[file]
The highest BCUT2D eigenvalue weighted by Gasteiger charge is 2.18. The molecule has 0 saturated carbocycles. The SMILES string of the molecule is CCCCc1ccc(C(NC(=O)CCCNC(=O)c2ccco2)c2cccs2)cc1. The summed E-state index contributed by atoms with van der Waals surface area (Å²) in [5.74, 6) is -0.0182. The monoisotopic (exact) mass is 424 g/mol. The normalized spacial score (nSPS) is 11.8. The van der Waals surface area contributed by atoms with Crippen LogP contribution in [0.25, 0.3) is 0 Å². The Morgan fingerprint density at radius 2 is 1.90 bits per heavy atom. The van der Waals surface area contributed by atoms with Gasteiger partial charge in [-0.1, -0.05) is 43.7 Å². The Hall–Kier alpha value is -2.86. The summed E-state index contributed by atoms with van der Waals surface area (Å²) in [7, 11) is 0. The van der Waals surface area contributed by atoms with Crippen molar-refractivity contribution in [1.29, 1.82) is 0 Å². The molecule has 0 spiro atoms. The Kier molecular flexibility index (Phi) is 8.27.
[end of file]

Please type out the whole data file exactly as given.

The highest BCUT2D eigenvalue weighted by Gasteiger charge is 2.18. The molecule has 0 saturated carbocycles. The SMILES string of the molecule is CCCCc1ccc(C(NC(=O)CCCNC(=O)c2ccco2)c2cccs2)cc1. The summed E-state index contributed by atoms with van der Waals surface area (Å²) in [5.74, 6) is -0.0182. The monoisotopic (exact) mass is 424 g/mol. The normalized spacial score (nSPS) is 11.8. The van der Waals surface area contributed by atoms with Crippen LogP contribution in [0.25, 0.3) is 0 Å². The Morgan fingerprint density at radius 2 is 1.90 bits per heavy atom. The van der Waals surface area contributed by atoms with Gasteiger partial charge in [-0.1, -0.05) is 43.7 Å². The Hall–Kier alpha value is -2.86. The summed E-state index contributed by atoms with van der Waals surface area (Å²) in [7, 11) is 0. The van der Waals surface area contributed by atoms with Crippen molar-refractivity contribution in [1.29, 1.82) is 0 Å². The molecule has 0 spiro atoms. The Kier molecular flexibility index (Phi) is 8.27.